Marion Homes Katz
Marion Homes Katz

Recently, there have been various debates within the Muslim community over women’s mosque attendance. While contemporary questions of modern society structure current conversations, this question, ‘may a Muslim woman go to the mosque,’ is not a new one. In Women in the Mosque: A History of Legal Thought and Social Practice (Columbia University Press, 2014), Marion Holmes Katz, Professor of Islamic Studies at New York University, traces the juristic debates around women’s mosque attendance.

Unknown-1Katz outlines the various arguments, caveats, and positions of legal scholars in the major schools of law and demonstrates that despite some differing opinions there was generally a downward progression towards gendered exclusion in mosques. were engaged in at the mosque, the time of day, the permission of their husbands or guardians, attire, and the multitude of conditions that needed to be met. Later interpreters feared women’s presence in the mosque because they argued it stirred sexual temptation.

Katz pairs these legal discourses with evidence of women’s social practice in the Middle East and North Africa from the earliest historical accounts through the Ottoman period. In our conversation we discuss types of mosque activities, Mamluk Cairo, women’s educational participation, the Aqsa Mosque in Jerusalem, the transmission of knowledge, European travelers accounts of Muslim women, night prayers, mosque construction, debates about the mosque in Mecca, and modern developments in legal discussions during the 20th century.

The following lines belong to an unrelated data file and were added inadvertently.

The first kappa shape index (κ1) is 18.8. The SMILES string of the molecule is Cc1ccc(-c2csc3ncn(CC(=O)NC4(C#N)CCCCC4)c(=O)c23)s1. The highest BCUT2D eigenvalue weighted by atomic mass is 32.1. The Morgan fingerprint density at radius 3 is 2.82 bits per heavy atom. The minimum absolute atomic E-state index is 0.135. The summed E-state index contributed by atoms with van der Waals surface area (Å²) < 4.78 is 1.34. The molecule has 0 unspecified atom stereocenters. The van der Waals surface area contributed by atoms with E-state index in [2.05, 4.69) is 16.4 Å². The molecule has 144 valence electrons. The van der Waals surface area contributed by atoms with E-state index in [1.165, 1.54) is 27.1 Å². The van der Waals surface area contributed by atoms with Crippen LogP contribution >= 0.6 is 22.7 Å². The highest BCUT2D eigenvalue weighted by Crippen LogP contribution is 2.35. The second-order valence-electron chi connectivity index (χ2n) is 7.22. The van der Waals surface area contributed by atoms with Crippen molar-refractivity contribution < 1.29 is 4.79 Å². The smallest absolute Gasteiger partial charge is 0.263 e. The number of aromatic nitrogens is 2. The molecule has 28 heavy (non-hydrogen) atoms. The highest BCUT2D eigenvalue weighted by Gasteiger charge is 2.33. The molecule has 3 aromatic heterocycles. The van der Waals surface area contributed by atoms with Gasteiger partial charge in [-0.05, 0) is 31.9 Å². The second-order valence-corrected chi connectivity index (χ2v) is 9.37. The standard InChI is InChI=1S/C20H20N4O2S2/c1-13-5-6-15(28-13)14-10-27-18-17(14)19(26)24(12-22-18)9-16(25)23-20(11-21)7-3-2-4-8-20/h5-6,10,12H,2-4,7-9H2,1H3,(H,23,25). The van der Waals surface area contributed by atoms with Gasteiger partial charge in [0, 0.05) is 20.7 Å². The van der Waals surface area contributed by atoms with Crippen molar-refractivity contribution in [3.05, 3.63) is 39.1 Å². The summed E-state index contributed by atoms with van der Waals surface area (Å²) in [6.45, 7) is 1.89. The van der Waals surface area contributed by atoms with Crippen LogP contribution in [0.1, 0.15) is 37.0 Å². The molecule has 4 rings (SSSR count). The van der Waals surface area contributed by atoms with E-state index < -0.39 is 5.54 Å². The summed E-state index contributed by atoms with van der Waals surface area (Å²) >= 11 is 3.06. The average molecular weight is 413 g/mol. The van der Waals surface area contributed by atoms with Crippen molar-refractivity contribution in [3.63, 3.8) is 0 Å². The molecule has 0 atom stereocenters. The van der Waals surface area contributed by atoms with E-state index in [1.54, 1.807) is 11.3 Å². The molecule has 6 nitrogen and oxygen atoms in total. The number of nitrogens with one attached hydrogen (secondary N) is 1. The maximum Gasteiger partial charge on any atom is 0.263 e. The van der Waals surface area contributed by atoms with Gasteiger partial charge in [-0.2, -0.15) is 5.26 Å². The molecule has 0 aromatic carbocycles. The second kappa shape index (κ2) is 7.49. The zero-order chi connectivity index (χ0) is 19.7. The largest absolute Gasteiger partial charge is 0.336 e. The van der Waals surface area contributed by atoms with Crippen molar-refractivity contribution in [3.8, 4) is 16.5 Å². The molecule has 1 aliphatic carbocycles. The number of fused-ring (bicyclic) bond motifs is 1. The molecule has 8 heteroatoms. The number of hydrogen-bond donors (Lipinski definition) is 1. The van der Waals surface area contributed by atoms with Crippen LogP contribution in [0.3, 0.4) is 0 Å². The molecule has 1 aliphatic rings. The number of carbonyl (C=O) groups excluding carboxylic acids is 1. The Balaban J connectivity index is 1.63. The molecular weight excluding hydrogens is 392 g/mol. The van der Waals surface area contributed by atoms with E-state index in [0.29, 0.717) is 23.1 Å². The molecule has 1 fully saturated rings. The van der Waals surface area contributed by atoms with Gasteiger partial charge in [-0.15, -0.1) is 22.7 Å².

In September 2014 the Duke Islamic Studies Center (which manages the Transcultural Islam Project of which TIRN is a part), announced its official institutional affiliation with New Books in Islamic Studies — a bi-weekly audio podcast featuring hour long conversations with authors of exciting new research. For an archive see HERE.

One thought on “LISTEN: Marion Holmes Katz on “Women in the Mosque: A History of Legal Thought and Social Practice”

  1. Muslims did not orchestrate 9-11 eirtemxsts did this.Saying that all Muslims are responsible for the deaths on 9-11 is like saying that all Christians are responsible for Timothy McVeigh (which my sister narrowly missed perishing in that attack).This is also the anniversary of the day Scott Roeder killed Dr. George Tiller, should we hold all Christians responsible for that heinous crime?This nation was founded on religious freedoms and the Muslim religion has existed long before Osama Bin Laden, and will continue long after his death. We cannot let eirtemxsts let us loose site of our values, and when I use the word extremist, I’m including those xenophobes who would stop the building of this place of worship because their emotions have blinded them to rational thought.


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